Two-way update and sync between your desktop and the web is the ultimate golden ticket; it gives you offline access, local backup and the rich desktop experience while dealing with data stored in the cloud. With GCalDaemon running, you can view and update your Google Calendar from any desktop calendar program - even if you're offline. Additionally, you can access your Gmail contacts list in a desktop email program or address book like Thunderbird or Outlook Express.
Get the lowdown on how to set up GCalDaemon after the jump.
Installing GCalDaemonGCalDaemon is a cross-platform, Java-based server that syncs your Google Calendar data locally and makes it available to applications like Sunbird, Lightening and Rainlendar.
But GCalDaemon is a command line application, and like most good open source, cross-platform apps, the secret sauce to getting it set up lies in editing its text configuration file. Let's get started.
- Download and install GCalDaemon. If you don't have it already, you'll need the free Java runtime environment installed for GCalDaemon to work. To see whether or not you do, type
java -versionat the command line. No Java? Download it from here and install it. Then grab GCalDaemon and run its installer.
- Let GCalDaemon through your firewall. The Windows installer will offer the option to start up GCalDaemon when it completes. When you do so, if you've got Windows Firewall (or any other software firewall going on), you'll get a notification like this:
Like I said, GCalDaemon's a server, so be sure to Unblock it from your outgoing firewall.
When GCalDaemon initially starts up, it's not configured to do anything for you. You can stop it (in Windows) by hitting Ctrl+C in the command window. GCalDaemon can do a lot for you, but the services it offers has everything to do with how it's configured. So open up its configuration file in your favorite text editor. On Windows, that file is located in
C:\Program Files\GCalDaemon\conf\gcal-daemon.cfgby default.
The trickiest part of configuring GCalDaemon is dealing with your password.
- Encrypt your password. GCalDaemon needs your Google Account password to do its thing in the background without prompting you for it every time. However, storing it as plain text in a configuration file isn't very secure. So, GCalDaemon comes with a command line password encoder utility that you'll use to get the encoded version of your password for the configuration file. Here's how to run it, with sample results:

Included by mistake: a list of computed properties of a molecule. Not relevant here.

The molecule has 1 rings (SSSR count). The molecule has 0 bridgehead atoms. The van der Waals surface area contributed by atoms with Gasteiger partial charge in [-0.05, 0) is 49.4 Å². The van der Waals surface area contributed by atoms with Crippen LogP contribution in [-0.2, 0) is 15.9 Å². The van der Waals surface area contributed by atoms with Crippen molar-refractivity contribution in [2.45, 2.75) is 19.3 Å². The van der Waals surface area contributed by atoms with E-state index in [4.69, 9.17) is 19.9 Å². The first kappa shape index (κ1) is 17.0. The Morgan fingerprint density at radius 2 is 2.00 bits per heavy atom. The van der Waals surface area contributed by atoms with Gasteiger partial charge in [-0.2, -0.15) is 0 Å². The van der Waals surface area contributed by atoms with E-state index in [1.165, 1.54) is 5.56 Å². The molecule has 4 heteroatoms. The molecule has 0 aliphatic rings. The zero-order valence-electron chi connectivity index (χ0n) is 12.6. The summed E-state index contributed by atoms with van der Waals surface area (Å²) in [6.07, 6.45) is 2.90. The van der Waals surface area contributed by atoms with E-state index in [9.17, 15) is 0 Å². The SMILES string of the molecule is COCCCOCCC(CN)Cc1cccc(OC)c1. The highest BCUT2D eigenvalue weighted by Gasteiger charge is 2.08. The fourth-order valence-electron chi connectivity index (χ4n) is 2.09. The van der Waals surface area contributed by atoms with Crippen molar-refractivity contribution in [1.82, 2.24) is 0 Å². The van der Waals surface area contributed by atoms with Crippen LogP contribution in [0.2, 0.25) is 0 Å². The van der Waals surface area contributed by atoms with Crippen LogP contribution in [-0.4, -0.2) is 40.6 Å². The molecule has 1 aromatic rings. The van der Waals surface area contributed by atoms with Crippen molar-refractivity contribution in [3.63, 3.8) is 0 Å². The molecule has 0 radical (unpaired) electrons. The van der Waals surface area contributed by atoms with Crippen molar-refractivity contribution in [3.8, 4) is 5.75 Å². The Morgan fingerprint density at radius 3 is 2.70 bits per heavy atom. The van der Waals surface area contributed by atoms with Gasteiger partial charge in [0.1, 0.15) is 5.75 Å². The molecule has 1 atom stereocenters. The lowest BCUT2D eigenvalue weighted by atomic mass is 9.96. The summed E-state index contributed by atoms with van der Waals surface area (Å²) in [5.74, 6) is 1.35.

Copy and paste the encoded version of your password into a temporary text file for use later on, while you're setting up GCalDaemon syncing options in the configuration file.
- Two-way sync Google Calendar with Sunbird. These instructions worked for me using Thunderbird with the Lightning extension, too.
- Two-way sync Google Calendar with Mac's iCal.
- Two way sync Google Calendar with Rainlendar for Windows/Linux.
Note that when I say "two-way sync," I mean you can update your calendar in Rainlendar/iCal/Sunbird and the changes get reflected online in Google Calendar within 10 minutes tops. Also, you can set up GCalDaemon to work in "sometimes-offline" mode for laptops that aren't permanently connected to the internets. Your data is available when you're offline, but you can still make changes that will sync when you get back on. Also, you can sync multiple calendars at once with GCalDaemon.
Wait...That's not all GCalDaemon can do.
Get your Gmail Contacts list with a desktop address book
For those of you who POP your mail into Thunderbird, Outlook Express, or any other desktop mail client, you can access your Gmail Contact list within those programs' address books, too. GCalDaemon runs a local LDAP server (central contact store) which most modern address book apps can subscribe to (similar to IMAP for email messages.)Again, GCalDaemon's own detailed, screenshot-laden documentation for setting up LDAP is available.
But wait! That's not all!
GCalDaemon has more extra-crazy features up its sleeve which are beyond the scope of this article, like remote-controlling your computer via Gmail and converting RSS feeds into iCal so you can read your news in your calendar application. Neat!